- Russia's economic weakness will continue to undermine public support for the ruling United Russia party, prompting the Kremlin to take steps to ensure the party can retain a majority in 2016 parliamentary elections.
- Blatant manipulation of the elections would risk mass protests, so instead the Kremlin will use backroom political deals and subtle tweaks to the electoral system to achieve its desired outcome.
- The Kremlin will use that outcome to gauge the political strength of Russian President Vladimir Putin going into his re-election campaign in 2018.
With Russian parliamentary elections scheduled for Sept. 18, the Kremlin is already making plans to ensure that the ruling United Russia party stays in power. Party leaders are anxious to avoid a repeat of the 2011 elections, when mass protests swept the country after the government manipulated election results. This year, instead of altering the vote after polls close, the Kremlin is looking to shape the vote before polls even open.
As Russia's economy gets worse, so does the government's standing with the public. It was able to keep a lid on the population's frustration over the past two years with the help of nationalist fervor stirred up by the crisis in Ukraine and subsequent standoff with the West, the annexation of Crimea and the military intervention in Syria. During this time, criticizing Russian President Vladimir Putin, the ruling party, or the Kremlin was considered unpatriotic.
But the wave of nationalism can carry the government only so far. Since the start of the year, Putin's approval rating has slipped by 10 percentage points, according to independent pollster Levada Center. Support for the United Russia party has fallen by 15 points to 45 percent, party sources told the newspaper Nezavisimaya Gazeta. Moreover, the Federal Security Service has reportedly been deployed to measure regional sentiment going into the elections.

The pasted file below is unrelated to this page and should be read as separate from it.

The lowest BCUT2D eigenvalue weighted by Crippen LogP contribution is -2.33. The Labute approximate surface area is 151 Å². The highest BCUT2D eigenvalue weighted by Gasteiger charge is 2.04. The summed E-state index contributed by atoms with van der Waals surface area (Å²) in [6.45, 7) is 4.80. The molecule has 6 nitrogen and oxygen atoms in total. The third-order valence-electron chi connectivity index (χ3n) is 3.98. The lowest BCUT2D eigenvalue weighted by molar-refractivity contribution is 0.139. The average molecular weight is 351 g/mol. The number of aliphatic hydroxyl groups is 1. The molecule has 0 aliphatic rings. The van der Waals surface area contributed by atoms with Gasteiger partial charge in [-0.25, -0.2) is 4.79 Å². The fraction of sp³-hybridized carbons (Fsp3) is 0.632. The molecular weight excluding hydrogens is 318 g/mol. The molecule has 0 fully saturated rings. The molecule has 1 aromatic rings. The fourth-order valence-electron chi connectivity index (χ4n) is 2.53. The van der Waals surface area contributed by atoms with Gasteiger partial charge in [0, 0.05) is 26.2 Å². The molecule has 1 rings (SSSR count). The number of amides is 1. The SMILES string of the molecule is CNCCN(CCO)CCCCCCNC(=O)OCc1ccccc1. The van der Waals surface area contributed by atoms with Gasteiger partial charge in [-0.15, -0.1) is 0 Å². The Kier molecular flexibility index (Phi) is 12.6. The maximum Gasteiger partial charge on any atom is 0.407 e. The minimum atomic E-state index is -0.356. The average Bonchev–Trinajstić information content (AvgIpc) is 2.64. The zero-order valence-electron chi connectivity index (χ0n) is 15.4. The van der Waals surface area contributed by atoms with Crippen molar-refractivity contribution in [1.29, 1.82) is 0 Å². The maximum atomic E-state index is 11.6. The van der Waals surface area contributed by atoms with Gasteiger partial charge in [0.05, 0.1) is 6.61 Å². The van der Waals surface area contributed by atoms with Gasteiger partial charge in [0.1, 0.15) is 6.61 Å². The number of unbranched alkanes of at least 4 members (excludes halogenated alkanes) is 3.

The Kremlin cannot blatantly engineer the upcoming elections as it has in the past. The Russian people have mostly overlooked electoral fraud, but only when the country was prosperous. When the Kremlin tried manipulating the 2011 parliamentary elections — stuffing the ballot box, banning rival political parties, and misusing the media and funding — nationwide protests ensued and disrupted the country for months. They shook the Kremlin to its core, moving Putin to make several concessions, including reshaping electoral policy.
This year, the Kremlin has two goals for parliamentary elections: control the results and avoid protests. Beyond that, the elections are a test of the tactics to keep United Russia in power and of Russian public sentiment going into the 2018 presidential elections, in which Putin could run for a fourth term.
New Face of the Elections
The Kremlin moved the upcoming parliamentary elections up from December to September in anticipation of United Russia's popularity falling further and to hamper opposition parties' efforts to organize more competitive campaigns. Bumping up elections to just weeks after summer holidays will also weaken voter turnout. In addition, the government will ensure that employees of the state, who are urged to vote by their employers, turn out. That plan worked in 2015 regional elections; voter turnout was low, and those who did show up to the polls voted largely in favor of United Russia. Moving up the 2016 elections has sparked backlash across the political spectrum, though, drawing criticism from the Communist Party and the liberal opposition parties. But accelerating the election timetable is just one Kremlin tactic being used to predetermine the elections' outcome.
On March 3, the Kremlin announced the names of the members of the Central Election Commission. The commission's longtime chief, Vladimir Churov, was missing from the list. Churov, a Putin loyalist, had headed the commission since 2007, another occasion when the Kremlin used widespread electoral fraud. In fact, one of the demonstrators' key demands — which went ignored — in the 2011 protests was that Churov resign.
Going into these elections, however, the Kremlin is putting a new face on the commission. Churov was replaced by human rights advocate Ella Pamfilova, who has fought the Kremlin on numerous occasions, including defending journalists from oppressive Kremlin policies. Though she has not toed the Kremlin line in the past, her appointment was intended more to appease frustrated voters going into the election than to institute actual reform.